There are many types of content that solopreneurs can use on their sites to make the variety engaging and interesting to their audiences. Some experts have even listed up to 115 different Content Types & Formats! But all that is way too much of fussiness. You need to know just as much as will be profitable for you, right?
Below you will find 9 types of content you should know about and try to include on your blog. They are arrayed in sets of three. You have three types of content based on their interaction value. You also have three types of content based on their utility value. And finally, you have three types of content based on their formats.
The plethora of content types for the content marketing solopreneur
Why is it important to acquire mastery over different forms of content for the solopreneur? This is largely because the online world is a multimedia world, where a variety of information formats co-exist and intermingle.
Also different readers have preferences for different formats of information on different devices, and their attention spans for content consumption vastly differ. And finally, we also have a multi-screen world, where screen sizes of devices demand different kings of chunking of content.
But remember, it’s all not as complicated as it sounds. Read on …
Some typical ways content online is broken up into types
When people are asked to name types of content online, they use some typical ways to describe them. These could include all of the following types:
- Blog posts
- Social Updates
- Videos/Live videos
- Case studies
- PPC/paid advertising
- Social media (Facebook, LinkedIn, Instagram, Pinterest, Snapchat, Twitter, YouTube)
Content Creation versus Content Curation
While we analyze the different types of content it’s also valuable to see two distinct types of content production.
Content Creation is when you create your own original content – like, say, an opinion article on a concept or topic that needs explaining. Content Curation is when you put together a group of related quotes, opinions, statistics or information from others’ articles, with your own analysis and comments on each.
Content Curation naturally saves you a lot of time. It can also allow you to write to the people you’ve quoted, to ask them to promote your piece, in both your interests.
Apart from these ways of looking at various types of content, there other smarter ways to segment content …
Types of Content: From the interaction point of view
From a marketers point of view, you can write shortform, longform or discussion-type content. So familiarize yourself with all three modes of interaction online.
Short form content becomes very important as a way of keeping up with your updates in the social media. Look at the example of a Twitter update below. (It’s sometimes referred to as “microblogging”.)
There are four things to notice here that make this form of shortform content powerful.
- The headline has to be really arresting. Good enough to tickle people into wanting to know more, and head over to read the whole post on your blog.
- There has to be a fairly good-sized image to capture the eye. Most short form content cleverly uses images, or even videos, to hold the interest – because there are so few words on the update.
- You have to use some search keywords as hashtags (eg. #solopreneur in this example) – because if people want to search Twitter (or indeed, any social media) they search for topics by hashtag, and get all the updates by different people related to any particular hashtag. Choose your hashtags carefully, as they are like shorthand for your topic … and you can even try to make some hashtags your very own by repeatedly using them so they “belong” to you and people will recognize them, if they want to read your updates specifically (in this example, see how #contentedsolopreneur has been used).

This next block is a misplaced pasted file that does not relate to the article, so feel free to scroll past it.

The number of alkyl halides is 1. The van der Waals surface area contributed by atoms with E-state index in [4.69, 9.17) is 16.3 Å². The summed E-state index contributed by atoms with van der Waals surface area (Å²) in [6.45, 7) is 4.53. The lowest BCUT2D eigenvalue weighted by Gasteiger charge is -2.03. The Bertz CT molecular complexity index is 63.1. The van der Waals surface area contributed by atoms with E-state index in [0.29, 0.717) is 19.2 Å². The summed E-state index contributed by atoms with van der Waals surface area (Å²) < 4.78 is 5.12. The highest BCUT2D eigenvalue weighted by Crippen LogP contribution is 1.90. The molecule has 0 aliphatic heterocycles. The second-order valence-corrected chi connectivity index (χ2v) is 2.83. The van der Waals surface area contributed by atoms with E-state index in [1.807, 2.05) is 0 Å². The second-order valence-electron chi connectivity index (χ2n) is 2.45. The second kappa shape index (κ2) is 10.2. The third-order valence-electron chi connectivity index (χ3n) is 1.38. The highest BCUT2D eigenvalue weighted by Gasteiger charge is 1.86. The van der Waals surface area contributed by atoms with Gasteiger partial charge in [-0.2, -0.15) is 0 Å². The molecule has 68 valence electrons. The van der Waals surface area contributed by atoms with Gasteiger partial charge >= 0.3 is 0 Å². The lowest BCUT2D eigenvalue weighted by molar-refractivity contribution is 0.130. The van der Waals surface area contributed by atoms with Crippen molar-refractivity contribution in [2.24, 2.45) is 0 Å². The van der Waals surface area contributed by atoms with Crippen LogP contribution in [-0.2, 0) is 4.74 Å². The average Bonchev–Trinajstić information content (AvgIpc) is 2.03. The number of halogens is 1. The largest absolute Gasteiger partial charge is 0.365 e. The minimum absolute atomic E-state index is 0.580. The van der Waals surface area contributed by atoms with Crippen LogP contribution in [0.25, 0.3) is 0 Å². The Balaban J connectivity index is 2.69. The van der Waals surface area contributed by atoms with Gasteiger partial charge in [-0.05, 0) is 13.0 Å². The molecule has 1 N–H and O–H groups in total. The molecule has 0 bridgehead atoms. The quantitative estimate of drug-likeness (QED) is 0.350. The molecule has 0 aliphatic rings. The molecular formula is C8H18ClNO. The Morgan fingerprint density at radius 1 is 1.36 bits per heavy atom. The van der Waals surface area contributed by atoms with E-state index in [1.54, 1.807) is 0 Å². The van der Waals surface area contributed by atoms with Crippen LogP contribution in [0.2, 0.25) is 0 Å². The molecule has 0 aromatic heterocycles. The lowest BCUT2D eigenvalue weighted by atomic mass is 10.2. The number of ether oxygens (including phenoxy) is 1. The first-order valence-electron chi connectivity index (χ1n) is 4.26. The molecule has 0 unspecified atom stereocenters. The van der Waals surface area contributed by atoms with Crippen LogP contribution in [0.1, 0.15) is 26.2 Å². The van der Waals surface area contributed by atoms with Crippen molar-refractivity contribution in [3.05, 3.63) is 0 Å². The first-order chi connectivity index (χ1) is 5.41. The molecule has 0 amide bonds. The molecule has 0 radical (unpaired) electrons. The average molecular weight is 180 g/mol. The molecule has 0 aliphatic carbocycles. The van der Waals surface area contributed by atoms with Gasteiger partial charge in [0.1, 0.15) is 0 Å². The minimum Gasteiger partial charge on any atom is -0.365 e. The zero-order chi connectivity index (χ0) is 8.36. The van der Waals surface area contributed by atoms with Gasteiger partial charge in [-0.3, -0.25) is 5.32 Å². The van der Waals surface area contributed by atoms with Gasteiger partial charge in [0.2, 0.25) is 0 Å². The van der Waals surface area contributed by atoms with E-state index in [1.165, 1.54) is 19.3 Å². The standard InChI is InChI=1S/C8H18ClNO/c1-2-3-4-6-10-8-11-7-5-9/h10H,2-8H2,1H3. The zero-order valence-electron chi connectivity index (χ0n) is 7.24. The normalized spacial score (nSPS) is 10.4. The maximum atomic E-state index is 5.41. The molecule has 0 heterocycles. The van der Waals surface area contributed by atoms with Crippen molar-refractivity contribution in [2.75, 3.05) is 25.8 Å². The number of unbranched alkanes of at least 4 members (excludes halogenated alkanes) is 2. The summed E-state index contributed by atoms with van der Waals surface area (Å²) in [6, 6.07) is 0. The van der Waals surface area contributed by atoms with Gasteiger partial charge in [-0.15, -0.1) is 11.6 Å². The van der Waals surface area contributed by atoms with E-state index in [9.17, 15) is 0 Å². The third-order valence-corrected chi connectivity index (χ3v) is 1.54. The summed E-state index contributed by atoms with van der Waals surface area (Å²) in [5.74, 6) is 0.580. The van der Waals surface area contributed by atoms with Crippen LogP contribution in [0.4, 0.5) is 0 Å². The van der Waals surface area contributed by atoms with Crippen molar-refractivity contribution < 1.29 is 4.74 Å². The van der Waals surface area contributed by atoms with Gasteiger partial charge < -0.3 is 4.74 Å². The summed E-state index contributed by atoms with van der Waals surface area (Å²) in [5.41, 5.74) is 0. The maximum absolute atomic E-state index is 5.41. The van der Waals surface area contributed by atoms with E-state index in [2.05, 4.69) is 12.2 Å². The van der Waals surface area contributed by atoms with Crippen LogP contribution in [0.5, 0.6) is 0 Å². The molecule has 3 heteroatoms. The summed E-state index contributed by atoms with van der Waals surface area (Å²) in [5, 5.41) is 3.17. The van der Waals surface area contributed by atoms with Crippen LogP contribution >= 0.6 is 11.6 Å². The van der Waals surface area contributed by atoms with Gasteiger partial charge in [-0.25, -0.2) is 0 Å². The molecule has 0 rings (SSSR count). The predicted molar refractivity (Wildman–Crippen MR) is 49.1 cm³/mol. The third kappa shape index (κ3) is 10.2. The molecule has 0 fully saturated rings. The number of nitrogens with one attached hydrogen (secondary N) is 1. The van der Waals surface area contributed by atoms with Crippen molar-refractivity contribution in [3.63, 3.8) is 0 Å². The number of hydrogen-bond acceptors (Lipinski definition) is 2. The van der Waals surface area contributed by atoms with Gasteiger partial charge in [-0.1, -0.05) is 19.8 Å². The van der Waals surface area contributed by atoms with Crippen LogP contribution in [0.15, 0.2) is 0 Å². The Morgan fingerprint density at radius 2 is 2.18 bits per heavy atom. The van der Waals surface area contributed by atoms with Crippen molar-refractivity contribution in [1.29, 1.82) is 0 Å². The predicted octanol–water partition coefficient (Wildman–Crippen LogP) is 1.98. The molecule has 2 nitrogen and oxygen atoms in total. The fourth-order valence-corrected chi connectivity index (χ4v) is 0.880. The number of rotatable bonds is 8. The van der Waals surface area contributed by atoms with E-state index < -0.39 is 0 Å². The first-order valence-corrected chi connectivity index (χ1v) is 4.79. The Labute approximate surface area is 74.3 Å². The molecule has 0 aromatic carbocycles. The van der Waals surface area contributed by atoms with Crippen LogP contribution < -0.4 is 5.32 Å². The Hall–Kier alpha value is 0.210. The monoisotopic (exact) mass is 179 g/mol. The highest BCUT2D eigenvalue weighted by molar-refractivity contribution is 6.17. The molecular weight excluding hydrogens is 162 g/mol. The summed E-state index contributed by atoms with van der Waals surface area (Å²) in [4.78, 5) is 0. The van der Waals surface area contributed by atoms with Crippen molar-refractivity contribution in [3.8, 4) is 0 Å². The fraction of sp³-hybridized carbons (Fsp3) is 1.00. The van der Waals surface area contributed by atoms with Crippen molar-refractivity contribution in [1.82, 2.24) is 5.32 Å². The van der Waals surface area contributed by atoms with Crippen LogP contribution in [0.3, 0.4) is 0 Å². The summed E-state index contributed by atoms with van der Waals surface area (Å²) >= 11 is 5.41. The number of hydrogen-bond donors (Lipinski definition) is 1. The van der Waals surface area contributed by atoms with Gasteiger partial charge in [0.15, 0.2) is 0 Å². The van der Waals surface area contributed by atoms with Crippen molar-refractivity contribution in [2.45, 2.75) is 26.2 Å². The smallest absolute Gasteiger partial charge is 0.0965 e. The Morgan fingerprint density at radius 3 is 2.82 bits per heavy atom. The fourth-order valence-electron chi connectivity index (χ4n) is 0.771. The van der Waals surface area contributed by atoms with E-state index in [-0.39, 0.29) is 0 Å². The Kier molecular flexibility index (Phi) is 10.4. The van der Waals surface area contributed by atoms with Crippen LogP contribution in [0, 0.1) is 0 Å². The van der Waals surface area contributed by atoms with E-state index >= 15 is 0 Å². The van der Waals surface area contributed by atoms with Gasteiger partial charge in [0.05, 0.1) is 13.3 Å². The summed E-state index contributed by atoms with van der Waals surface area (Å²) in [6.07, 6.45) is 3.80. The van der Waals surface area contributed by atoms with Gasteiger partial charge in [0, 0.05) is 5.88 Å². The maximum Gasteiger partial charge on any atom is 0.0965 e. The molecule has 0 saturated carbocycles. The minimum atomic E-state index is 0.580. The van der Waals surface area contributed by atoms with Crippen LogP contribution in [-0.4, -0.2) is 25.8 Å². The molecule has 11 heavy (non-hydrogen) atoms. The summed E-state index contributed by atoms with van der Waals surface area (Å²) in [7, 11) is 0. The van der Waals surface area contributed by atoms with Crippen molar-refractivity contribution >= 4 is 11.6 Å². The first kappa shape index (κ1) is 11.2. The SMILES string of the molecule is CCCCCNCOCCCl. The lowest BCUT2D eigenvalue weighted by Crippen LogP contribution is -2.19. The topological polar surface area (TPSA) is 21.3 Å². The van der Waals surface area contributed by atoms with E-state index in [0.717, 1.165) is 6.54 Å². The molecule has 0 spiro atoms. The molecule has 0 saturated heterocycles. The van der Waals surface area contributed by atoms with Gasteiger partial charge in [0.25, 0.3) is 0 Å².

- Finally, see how the link to the longform blog post on your website/blog is given in a “Tiny URL” or using a “URL shortener”. There are many programs (like Bit.ly or Ow.ly) that allow you to input the long URL of your blog post and get a short URL in exchange. Short URLs eat less space on shortform updates, since some social media put a restriction on the number of characters you can use in an update.
The above is a sample of a Twitter update that really requires shorter updates than some other social media will allow. But even when some social media allow longer updates, since people skim through the social media at high speed, the shorter the update, and the more eye-catching, the better it always works.
An example of longform content would be this very article you are reading. Notice that it has these eight important elements:
- A headline that is arresting and also contains the keywords that we want Google to notice to put the article high on rankings (here the keyword is “types of content”).
- The image is again large enough to be eye-catching and the alt tag of the image (hidden from view, but used when including the image) should have the same keywords “types of content”. This is again for Google optimization.
- The opening text is a short excerpt of the whole article, with the same keywords close to the beginning paragraph.
- We then have some “share buttons” to make the blog post shareable on social media.
- The body text is clearly chunked into visible paragraphs and sub-paragraphs.
- At the bottom of the post are three great quotes from experts on the topic – if we later write to these experts that we have included their quotes, they may help promote our post, by mentioning it on a Tweet, or by linking back to the post from their blogs.
- Right at the very bottom of the post, is an Call-To-Action with a downloadable ebook offers to entice people to subscribe to our mailing list – so we can maintain a relationship with our site visitors by email.
- Even though it’s a long post, it’s mobile-responsive … so it’s easy to read on a mobile phone.
There are some more points to take care of for SEO optimization but these are at the underlying code level and not visible on the outside for readers.
You’ll find good examples of discussion-type content in the comments sections under blog posts, or in the specialized Groups in LinkedIn or Facebook. People usually ask questions of each other and elicit answers.
There are three cardinal rules for Group Discussions. But they are critical.
- Maintain the Group’s tone and style and keep the etiquette. Read the rules of the Group and don’t try to be whacky or funny or too cute in a Group that’s serious about the quality of its discussions.
- Don’t use the Group to sell your website, products or services. This is a big “No-No”!
- It’s a great tactic to answer without forcing your points. Stay open to rejoinders or to opposite points of view. Don’t be bigoted, narrow or closed to a variety of opinion.
Remember, how you come across as a person (with gravitas and knowledge and manners), is just as important as the points you write about. So show your intelligence, and also show your brand caliber.
Types of Content: From the utility point of view